Everyone up on the stage has busted their butt for months, they all look great and it takes guts to stand up there in front of everyone. I have a great deal of respect for every single competitor who does come this far, no matter where they place.

Pre-judging will end late, after "lunch" time and then we have a few hours to rest before the evening show. I may hang out in "M"s hotel room for a while, but will most likely drive home for a quick lay down.

Back at 6pm for the athlete brief and we go through it all over again, but this time with a huge audience, lots of lights and music, an emcee and trophies are awarded. The only placings the judges don't know until the evening show is the "overall" winner.

The overall winner for figure is selected form the first place winners of each open height category. All of the first place winners will be lined up and compared side by side. The overall winner is awarded an Excalibur sword, is featured on the posters for the following year and usually considers going on to compete at the National level.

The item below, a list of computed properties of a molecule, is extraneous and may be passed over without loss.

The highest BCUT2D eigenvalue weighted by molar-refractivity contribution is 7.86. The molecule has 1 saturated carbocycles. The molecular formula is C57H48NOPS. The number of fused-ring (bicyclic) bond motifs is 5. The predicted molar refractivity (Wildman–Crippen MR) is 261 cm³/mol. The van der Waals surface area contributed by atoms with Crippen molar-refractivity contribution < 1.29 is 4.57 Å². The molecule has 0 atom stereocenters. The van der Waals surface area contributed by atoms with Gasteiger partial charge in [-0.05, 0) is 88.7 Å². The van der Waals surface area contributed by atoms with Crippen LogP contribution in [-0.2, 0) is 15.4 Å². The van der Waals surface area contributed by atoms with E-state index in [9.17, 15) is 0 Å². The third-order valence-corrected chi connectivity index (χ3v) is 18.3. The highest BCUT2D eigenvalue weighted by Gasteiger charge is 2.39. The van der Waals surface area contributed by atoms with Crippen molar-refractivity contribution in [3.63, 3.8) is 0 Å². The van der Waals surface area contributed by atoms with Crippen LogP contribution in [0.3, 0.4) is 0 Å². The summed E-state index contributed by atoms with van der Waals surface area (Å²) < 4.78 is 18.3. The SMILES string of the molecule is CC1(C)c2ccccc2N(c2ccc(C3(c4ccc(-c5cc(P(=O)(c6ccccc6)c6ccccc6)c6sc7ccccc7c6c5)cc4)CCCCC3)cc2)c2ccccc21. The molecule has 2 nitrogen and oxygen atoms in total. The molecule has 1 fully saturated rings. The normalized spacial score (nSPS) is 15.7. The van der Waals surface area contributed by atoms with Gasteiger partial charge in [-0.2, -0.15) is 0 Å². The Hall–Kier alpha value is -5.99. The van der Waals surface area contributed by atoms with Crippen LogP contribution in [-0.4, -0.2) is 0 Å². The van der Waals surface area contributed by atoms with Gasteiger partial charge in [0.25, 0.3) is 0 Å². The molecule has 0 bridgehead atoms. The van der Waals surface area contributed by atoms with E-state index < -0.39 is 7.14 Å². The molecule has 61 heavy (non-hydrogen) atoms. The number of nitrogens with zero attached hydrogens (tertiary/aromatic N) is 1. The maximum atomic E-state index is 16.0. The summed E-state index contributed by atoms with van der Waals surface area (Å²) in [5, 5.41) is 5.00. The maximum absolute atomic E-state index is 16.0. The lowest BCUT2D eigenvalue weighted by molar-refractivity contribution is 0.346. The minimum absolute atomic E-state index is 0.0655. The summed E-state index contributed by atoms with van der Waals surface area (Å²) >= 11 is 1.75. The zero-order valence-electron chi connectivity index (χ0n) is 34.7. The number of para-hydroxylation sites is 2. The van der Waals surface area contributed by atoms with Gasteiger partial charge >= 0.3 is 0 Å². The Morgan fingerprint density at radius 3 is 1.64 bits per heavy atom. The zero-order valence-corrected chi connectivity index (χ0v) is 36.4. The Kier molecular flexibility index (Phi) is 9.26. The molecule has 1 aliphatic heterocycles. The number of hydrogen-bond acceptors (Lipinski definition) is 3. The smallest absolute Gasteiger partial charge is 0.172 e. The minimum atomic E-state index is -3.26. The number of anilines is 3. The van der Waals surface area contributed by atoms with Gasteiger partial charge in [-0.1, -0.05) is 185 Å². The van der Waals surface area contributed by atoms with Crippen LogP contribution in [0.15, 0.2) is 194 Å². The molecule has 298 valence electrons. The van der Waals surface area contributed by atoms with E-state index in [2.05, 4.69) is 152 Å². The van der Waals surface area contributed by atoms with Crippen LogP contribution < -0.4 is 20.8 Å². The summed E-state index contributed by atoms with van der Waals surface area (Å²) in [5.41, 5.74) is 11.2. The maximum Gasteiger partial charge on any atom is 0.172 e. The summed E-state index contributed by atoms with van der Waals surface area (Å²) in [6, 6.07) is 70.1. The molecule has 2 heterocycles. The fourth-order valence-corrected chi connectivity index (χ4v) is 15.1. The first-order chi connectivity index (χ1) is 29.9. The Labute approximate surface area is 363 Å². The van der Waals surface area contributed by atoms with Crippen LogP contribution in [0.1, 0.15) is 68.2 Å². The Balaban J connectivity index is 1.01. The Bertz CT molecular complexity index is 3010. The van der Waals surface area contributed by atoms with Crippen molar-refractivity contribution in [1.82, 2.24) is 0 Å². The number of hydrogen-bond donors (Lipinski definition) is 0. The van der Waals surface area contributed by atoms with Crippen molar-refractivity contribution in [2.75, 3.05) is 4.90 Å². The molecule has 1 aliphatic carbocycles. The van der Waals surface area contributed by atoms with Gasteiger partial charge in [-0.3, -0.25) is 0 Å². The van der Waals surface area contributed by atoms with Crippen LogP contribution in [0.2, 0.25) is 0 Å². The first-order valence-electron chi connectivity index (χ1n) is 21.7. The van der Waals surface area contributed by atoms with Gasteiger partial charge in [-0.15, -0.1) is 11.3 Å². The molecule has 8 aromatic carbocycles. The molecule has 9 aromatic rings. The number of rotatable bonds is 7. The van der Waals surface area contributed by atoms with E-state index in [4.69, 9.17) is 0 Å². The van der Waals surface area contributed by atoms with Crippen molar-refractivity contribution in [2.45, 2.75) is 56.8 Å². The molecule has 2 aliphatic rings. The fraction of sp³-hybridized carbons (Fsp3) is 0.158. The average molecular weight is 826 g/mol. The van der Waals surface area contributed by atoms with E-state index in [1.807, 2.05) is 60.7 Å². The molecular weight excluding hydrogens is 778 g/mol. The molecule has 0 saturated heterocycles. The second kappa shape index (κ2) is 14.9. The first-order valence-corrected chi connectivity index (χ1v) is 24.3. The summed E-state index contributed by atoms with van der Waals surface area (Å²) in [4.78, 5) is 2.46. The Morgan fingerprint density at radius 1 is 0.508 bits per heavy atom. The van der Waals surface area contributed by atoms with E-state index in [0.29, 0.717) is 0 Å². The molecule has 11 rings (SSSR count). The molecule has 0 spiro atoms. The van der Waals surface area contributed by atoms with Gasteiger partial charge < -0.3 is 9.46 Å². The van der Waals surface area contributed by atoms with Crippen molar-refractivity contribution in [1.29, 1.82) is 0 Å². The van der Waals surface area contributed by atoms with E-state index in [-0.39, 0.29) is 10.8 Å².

Then, I kick off those 5 inch heels, rip open my Doritos and eat them while chugging a huge bottle of water, you can't have much all day so you are dying of thirst. After the Doritos I break open the Milk Duds and strip off the suit.

Naked women will be standing all over in the locker room, make up smeared, tans blotchy, eating every kind of junk food you can imagine, huge smiles, hugs and laughter, some will be shrieking and dancing.

"M" wants to go out to Original Joe's for dinner, it will be about 11pm and I know I will be tired, maybe I will go, maybe I will go home.

David will get home before I do and will be waiting with cold champagne for me and a big hug and kiss.

And then a long, hot, steamy shower and one more piece of cheesecake.